Taylor Cook, a recent graduate and scholar in the Garfield Center for Public Leadership, recaps her experiences on the group’s trip to Reykjavik, Iceland, led by James Thompson, Ph.D., associate professor of political science. The Garfield Center for Public Leadership at Hiram College prepares students to assume the responsibilities of public leadership by developing expertise in matters of public policy, foreign and domestic, grounded in Hiram’s traditional liberal arts education.
This year’s Garfield Center for Public Leadership (GCPL) trip was a long time coming. After three years of no travel due to COVID-19 and cycling through different potential destination points for our studies, our cohort was finally able to travel to Iceland to study the country’s unique political and economic structures.
Upon arrival to Reykjavik, I was stunned by the scenery and the quiet nature of the city. Inhabiting only around 371,500 people, I was interested to learn what made Iceland’s politics so impactful.
We spent our first full day exploring the Icelandic countryside on a bus tour to Snaefellsnes, a peninsula on the western side of the island. I had never seen anything so beautiful, from the mountainsides to the waterfalls, every moment was breathtaking. After this tour, I immediately understood why the Icelandic people feel such a strong sense of nationality and pride in their country.
Our first meeting was with Dr. Tomas Agustsson, the Chief Medical Officer of Lanspitali Hospital. This meeting was in the top two for me come the end of our trip because I gained the most insight into Iceland’s social and economic structure here. We were able to ask questions pertaining to Iceland’s handle of Covid-19 and about their overall health-care system. It was interesting to learn that Reykjavik is the heart of the country’s health care system. There are smaller entities located around the nation, but the one main hospital the country has is in Reykjavik.
We then toured Reykjavik’s Parliament, the Althingi, and met with the Chief Executive Officer to the mayor of Reykjavik at City Hall. These two meetings contrasted with one another in my mind, as we learned about the country’s overall political system and then about Reykjavik’s city-wide political system. What I found most telling from these two meetings was that the national political parties represented in parliament are not always the same parties represented at the mayor’s level. Meaning, they allow for their multitude of parties to be fluid in their system and do not stick to a rigid party system. I’m a believer that the United States would benefit from the creation of a party system that allows for more than two parties, and Iceland’s political system helped confirm for me that a system like this can work.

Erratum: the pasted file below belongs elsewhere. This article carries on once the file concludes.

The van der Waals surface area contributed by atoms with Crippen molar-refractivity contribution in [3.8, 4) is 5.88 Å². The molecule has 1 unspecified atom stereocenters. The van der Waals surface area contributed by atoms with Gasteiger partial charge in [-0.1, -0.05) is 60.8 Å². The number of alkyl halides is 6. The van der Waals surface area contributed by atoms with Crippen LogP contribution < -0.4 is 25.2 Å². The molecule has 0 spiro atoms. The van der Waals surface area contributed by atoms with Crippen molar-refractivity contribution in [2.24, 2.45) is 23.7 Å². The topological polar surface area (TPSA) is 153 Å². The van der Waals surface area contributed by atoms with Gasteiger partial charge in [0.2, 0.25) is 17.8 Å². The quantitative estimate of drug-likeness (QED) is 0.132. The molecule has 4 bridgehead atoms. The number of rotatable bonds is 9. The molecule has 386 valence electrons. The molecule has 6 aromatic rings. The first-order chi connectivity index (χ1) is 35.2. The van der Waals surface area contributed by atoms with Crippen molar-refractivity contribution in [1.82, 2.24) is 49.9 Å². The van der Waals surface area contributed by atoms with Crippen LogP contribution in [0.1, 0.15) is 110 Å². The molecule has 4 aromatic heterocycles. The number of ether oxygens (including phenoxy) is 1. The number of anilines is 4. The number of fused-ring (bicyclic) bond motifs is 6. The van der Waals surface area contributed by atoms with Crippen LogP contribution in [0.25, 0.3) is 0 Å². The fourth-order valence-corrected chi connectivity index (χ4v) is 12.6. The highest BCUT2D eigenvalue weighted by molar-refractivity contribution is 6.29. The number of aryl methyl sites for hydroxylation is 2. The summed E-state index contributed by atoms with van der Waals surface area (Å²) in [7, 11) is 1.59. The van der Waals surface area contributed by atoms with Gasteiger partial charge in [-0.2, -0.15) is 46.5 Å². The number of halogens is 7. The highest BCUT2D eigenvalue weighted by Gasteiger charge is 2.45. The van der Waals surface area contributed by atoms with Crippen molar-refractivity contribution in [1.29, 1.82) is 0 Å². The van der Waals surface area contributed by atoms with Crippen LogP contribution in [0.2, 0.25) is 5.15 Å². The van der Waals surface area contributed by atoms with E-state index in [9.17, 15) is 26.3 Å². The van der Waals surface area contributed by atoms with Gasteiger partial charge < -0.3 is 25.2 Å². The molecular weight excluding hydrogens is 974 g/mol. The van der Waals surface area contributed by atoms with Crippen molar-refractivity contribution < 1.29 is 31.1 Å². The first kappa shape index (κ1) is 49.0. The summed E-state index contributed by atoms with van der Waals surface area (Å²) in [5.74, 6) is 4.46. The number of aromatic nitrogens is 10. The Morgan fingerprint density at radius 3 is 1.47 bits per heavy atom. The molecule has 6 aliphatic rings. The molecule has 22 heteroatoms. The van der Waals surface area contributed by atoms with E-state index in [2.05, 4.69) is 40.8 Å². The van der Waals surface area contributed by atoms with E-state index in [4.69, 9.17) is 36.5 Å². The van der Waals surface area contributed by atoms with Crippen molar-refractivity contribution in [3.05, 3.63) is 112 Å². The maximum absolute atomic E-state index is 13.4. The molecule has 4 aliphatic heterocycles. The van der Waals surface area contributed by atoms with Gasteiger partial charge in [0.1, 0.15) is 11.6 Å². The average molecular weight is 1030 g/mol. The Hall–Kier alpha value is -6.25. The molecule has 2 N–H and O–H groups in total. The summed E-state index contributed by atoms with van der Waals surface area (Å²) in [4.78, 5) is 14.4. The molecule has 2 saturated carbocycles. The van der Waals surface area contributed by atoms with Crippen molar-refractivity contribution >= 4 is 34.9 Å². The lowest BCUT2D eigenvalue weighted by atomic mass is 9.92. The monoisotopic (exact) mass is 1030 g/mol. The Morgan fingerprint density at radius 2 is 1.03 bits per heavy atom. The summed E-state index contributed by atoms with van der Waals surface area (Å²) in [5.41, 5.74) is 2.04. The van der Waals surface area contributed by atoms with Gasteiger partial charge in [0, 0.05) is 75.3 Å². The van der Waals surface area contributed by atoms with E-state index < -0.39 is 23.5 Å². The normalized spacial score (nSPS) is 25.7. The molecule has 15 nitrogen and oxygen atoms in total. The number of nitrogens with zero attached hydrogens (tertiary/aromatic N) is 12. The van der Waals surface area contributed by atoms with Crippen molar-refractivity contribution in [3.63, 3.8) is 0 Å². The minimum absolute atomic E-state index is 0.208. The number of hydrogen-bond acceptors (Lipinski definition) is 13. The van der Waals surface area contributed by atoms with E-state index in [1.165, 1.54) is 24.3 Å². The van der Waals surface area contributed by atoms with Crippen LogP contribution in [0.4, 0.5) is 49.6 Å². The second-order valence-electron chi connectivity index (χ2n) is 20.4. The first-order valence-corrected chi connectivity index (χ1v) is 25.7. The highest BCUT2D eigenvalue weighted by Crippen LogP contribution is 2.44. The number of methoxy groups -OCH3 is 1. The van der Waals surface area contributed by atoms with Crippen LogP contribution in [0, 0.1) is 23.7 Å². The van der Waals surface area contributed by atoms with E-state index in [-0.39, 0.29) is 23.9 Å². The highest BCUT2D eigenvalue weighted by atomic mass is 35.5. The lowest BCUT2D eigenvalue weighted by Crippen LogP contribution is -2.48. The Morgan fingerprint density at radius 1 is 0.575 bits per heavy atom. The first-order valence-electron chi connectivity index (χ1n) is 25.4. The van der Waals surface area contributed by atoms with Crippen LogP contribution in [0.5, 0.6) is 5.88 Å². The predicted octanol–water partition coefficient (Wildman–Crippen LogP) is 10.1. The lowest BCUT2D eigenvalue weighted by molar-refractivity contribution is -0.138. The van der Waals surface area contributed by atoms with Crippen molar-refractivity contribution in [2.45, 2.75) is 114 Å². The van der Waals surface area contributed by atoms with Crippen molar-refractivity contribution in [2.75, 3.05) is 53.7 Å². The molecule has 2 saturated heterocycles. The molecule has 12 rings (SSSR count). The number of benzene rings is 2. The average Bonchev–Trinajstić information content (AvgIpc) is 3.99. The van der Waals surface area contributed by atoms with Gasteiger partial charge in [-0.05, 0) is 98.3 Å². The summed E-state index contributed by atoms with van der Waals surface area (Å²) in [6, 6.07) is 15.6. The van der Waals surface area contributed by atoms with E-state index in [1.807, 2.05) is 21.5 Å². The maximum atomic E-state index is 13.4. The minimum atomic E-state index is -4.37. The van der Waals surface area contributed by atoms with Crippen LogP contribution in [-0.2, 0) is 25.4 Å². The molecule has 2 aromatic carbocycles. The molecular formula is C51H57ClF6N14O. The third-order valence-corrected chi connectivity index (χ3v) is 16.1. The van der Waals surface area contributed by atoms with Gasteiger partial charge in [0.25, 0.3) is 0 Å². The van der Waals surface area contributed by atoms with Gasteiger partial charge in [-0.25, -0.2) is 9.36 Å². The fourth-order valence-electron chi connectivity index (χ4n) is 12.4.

The last meeting that really struck me was with the U.S. Embassy. For me, being a recent graduate in Political Science, I was most interested to understand how all the U.S. citizens got their careers here. We spoke with an amazing Political Officer at the Embassy, Kirby Reiling, as well as the Charge d’Affaires, Michelle Yerkin. We discussed the U.S.’s presence in Iceland, our foreign affairs policies with the country, and how we collaborate with Iceland on different political issues.
As our time went on in Iceland, we also visited one of their famous lagoons, the Reykjavik Art Museum, and met with a professor of Political Science at the University of Iceland. I enjoyed learning to appreciate the quiet nature of Iceland and furthering my understanding of how their political system is so unique compared to any other nation. Their population size and density, culture and history, and national pride all are factors that heavily effect why their political structure truly would never survive in another country.
I left Iceland pondering how Iceland’s political system came to be more than I had upon arrival. I enjoyed all of the meetings we were able to have with different members of Reykjavik’s community, as each meeting brought a new perspective to how intricate their political system is. Seeing how their state and national political systems were able to mesh and work on issues was also eye opening. Overall, the Icelandic people and culture seemed to be very relaxed, open minded, and collaborative. Everyone should take the trip to visit the country at some point in their lives, as we could all learn a thing or two from the nature of Iceland.